While the firm has definitely lost a little bit of its shine when it comes to its reputation in recent years, it is literally Andreessen Horowitz. It is one of the largest venture firms in existence with an eye-watering amount of capital on hand and a vast network of spinout funds and scouts. The majority of startups still want to be backed by the firm, and their existing investors want Andreessen to follow on, too.

In addition to that, aren’t the majority of seed funds already looking to work with it? The fund probably has a good idea of what kinds of companies would be a good fit down the line just based on its large network and existing relationships with earlier investors and angels.

The only reason I could see this potentially increasing the number of companies is if this alleged fund came with a lot of mandates or internal tranches to, say, back early-stage, emerging manager-led funds outside of Silicon Valley, or those run by women or people of color, or focused on businesses started by those groups.

If this were the case, which I doubt it would be, this would be the only way I could see a fund of funds strategy actually helping Andreessen find young companies that wouldn’t have otherwise crossed its radar.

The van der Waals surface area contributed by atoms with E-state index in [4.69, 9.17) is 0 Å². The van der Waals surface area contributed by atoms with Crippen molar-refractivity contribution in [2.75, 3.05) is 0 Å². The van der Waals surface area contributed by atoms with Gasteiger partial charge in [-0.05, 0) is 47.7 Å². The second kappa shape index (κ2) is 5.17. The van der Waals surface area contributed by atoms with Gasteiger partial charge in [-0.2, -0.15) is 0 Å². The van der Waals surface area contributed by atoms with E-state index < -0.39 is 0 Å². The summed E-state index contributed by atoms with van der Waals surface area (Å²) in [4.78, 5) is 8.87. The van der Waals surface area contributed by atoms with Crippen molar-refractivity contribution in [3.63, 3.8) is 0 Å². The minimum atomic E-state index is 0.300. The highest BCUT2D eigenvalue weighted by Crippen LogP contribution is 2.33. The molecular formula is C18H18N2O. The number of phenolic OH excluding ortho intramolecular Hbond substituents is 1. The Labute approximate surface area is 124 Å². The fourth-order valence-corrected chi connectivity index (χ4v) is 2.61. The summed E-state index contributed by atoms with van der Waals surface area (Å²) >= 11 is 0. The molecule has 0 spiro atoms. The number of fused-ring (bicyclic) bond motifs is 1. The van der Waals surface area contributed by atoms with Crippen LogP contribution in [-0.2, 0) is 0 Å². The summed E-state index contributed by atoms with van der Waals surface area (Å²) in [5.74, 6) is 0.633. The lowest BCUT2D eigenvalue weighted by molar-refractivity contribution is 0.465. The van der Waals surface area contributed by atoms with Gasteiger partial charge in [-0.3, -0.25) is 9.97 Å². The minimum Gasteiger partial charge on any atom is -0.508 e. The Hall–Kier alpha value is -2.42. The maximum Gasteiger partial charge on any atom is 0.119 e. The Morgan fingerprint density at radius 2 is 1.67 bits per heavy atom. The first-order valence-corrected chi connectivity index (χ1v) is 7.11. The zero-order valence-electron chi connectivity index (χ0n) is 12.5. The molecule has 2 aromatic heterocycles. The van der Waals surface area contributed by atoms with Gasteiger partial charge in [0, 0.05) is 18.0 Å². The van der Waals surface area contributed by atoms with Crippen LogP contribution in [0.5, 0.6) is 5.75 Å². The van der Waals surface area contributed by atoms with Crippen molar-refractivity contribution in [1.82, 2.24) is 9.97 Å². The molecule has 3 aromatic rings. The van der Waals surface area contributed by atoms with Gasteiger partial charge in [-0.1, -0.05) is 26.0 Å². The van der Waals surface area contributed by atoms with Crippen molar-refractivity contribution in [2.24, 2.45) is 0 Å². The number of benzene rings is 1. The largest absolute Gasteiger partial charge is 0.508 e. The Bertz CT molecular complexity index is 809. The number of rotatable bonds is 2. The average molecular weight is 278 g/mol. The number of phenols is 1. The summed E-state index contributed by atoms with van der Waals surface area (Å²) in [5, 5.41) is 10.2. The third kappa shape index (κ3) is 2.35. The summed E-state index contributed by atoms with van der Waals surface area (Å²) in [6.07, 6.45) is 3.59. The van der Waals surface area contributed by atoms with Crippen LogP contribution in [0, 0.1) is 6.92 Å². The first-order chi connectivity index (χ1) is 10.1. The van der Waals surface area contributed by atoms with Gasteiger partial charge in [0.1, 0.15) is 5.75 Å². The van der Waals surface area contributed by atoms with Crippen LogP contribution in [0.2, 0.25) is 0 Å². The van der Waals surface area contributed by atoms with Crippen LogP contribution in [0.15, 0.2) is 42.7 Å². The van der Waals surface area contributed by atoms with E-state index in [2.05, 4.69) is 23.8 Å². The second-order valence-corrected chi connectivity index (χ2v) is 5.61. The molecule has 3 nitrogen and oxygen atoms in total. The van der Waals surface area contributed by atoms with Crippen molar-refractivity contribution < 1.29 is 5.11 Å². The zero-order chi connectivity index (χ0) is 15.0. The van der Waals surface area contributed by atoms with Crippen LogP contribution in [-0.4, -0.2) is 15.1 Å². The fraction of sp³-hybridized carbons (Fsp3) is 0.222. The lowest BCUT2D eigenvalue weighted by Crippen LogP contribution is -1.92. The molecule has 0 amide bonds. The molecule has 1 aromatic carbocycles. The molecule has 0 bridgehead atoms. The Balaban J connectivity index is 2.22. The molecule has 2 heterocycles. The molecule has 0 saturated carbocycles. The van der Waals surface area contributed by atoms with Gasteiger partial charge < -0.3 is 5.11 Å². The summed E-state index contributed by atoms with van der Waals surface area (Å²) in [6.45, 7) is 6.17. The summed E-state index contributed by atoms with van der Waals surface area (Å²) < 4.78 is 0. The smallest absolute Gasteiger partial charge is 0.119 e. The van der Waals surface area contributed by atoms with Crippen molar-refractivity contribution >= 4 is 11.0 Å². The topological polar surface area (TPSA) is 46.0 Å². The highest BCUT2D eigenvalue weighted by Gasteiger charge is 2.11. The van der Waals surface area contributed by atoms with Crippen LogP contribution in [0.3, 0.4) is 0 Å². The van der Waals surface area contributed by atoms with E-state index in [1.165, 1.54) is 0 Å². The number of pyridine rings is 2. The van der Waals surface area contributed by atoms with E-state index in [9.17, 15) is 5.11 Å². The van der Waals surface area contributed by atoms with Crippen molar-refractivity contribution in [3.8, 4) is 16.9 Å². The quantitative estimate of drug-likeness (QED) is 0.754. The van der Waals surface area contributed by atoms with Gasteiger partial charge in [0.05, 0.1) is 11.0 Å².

But that is likely not the scenario. And if that is indeed not the case, this is largely just a nice way for the firm to market something it’s already using both LP capital and partner funds to do.

Alex’s take

A decade ago, a16z was talking about getting out of the seed-stage investing game. Eight years later in 2021, the venture giant put together a $400 million seed-stage fund. And a16z has had a scout program and its START effort to boot that it announced just last year.

In short, the venture capital firm that is best known for raising massive general funds and large capital pools to pursue particular sectors when it deems appropriate has a long history of working to find the most effective way to get involved with the earliest-stage startups, using both capital, relationships and mentoring. From this perspective, the idea that a16z staff are considering a fund of funds to put capital into smaller GPs and firms tracks neatly; try, try and try again.

Seed investing is, after all, less of an MBA-type activity and more a gambit in which investors make bets on founding teams over concrete business results. Some venture firms make seed deals their bread and butter. Others prefer later deals where there are more hard figures to weigh. Some even try to do both, but that can be tricky.

It’s very easy to be generally bullish on a16z finding new ways to inject capital into the early-stage market. After all, seed-stage capital can help lay the groundwork for the next generation of breakthrough tech companies to crash their way through the existing economic landscape; there is a reason why our flagship conference here at TechCrunch is called Disrupt, after all.